Each year more than two million people visit a doctor for dizziness and an untold number suffer with motion sickness, which is the most common medical problem associated with travel.
What is Dizziness?
Some people describe a balance problem by saying they feel dizzy, lightheaded, unsteady, or giddy. This feeling of imbalance or disequilibrium, without a sensation of turning or spinning, is sometimes due to an inner ear problem.
What Is Vertigo?
A few people describe their balance problem by using the word vertigo, which comes from the Latin verb "to turn.” They often say that they or their surroundings are turning or spinning. Vertigo is frequently due to an inner ear problem.
What Is Motion Sickness and Sea Sickness?
Some people experience nausea and even vomiting when riding in an airplane, automobile, or amusement park ride, and this is called motion sickness. Many people experience motion sickness when riding on a boat or ship, and this is called seasickness even though it is the same disorder.
Motion sickness or seasickness is usually just a minor annoyance and does not signify any serious medical illness, but some travelers are incapacitated by it, and a few even suffer symptoms for a few days after the trip.
The Anatomy of Balance
Dizziness, vertigo, and motion sickness all relate to the sense of balance and equilibrium.
Your sense of balance is maintained by a complex interaction of the following parts of tile nervous system:
The inner ears (also called the labyrinth), which monitor the directions of motion, such as turning, or forward-backward, side-to-side, and up-and-down motions.
The eyes, which monitor where the body is in space and also directions of motion.
The skin pressure receptors such as in the joints and spine, which tell what part of the body is down and touching the ground.
The muscle and joint sensory receptors, which tell what parts of the body of moving.
The central nervous system (the brain and spinal cord), which processes and coordinates all the bits of information from the four other systems.
The symptoms of motion sickness and dizziness appear when the central nervous system receives conflicting messages from the other four systems. For example, suppose you are riding through a storm, and your airplane is being tossed about by air turbulence. But your eyes do not detect all this motion because all you see is the inside of the airplane. Then your brain receives messages that do not match with each other. You might become "air sick.”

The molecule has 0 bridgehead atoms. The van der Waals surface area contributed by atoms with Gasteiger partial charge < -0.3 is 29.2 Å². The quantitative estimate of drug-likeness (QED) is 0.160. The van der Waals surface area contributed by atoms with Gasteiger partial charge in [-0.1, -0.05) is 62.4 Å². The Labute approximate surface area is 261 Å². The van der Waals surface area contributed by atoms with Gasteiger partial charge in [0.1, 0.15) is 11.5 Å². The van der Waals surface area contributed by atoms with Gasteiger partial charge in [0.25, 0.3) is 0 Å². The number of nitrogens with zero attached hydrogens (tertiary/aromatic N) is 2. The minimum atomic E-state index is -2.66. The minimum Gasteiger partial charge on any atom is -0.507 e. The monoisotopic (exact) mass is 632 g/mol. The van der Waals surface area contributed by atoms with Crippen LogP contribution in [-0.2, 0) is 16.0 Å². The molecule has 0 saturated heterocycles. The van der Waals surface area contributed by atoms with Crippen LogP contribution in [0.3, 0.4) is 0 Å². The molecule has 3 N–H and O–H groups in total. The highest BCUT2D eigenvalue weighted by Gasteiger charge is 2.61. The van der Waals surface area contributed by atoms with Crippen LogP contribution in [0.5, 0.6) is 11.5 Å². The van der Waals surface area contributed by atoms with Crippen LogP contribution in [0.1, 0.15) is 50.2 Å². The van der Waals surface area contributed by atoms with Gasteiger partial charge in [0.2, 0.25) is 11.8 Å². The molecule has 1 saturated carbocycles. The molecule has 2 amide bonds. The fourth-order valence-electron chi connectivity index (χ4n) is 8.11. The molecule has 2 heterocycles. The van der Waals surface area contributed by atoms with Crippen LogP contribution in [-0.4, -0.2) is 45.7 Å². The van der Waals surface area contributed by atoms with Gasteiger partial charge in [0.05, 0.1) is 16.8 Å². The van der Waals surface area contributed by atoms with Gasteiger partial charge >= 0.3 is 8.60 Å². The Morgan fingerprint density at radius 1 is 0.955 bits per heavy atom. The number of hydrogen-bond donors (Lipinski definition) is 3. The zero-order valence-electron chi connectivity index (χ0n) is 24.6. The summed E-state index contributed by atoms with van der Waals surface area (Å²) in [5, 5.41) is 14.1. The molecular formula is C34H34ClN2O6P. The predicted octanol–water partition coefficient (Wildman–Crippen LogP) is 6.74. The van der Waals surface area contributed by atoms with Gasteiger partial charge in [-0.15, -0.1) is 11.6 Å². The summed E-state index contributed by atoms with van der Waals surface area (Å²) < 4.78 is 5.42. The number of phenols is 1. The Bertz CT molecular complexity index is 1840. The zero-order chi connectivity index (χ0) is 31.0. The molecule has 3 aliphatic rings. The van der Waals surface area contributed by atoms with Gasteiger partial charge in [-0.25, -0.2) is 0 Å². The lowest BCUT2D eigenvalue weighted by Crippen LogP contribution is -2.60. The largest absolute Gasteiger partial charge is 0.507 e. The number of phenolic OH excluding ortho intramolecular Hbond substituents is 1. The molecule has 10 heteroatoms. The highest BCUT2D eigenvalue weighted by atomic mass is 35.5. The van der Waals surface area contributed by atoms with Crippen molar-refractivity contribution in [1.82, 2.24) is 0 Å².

Or, to use a true medical condition as an example, suppose you suffer inner ear damage on only one side from a head injury or an infection. The damaged inner ear does not send the same signals as the healthy ear. This gives conflicting signals to the brain about the sensation of rotation, and you could suffer a sense of spinning, vertigo and nausea.
What Medical Conditions Cause Dizziness?
If your brain does not get enough blood flow, you feel light headed. Almost everyone has experienced this on occasion when standing up quickly. But some people have light headedness from poor circulation on a frequent basis. This could be caused by arteriosclerosis (hardening of the arteries), and it is commonly seen in patients who have high blood pressure, diabetes or high levels of blood fats (cholesterol). It is sometimes seen in patients with inadequate heart function or with anemia.
Certain drugs also decrease the blood flow to the brain, especially stimulants such as nicotine and caffeine and excess salt in the diet can lead to poor circulation as well. Sometimes circulation is impaired by spasms in the arteries caused by emotional stress, anxiety, and tension.
If the inner ear fails to receive enough blood flow, the more specific type of dizziness or vertigo occurs. The inner ear is extremely sensitive to minor alterations of blood flow and all of the causes mentioned for poor circulation to the brain also apply specifically to the inner ear.
A skull fracture that damages the inner ear produces a profound and incapacitating vertigo with nausea and hearing loss. The dizziness will last for several weeks, then slowly improve as the other side takes over.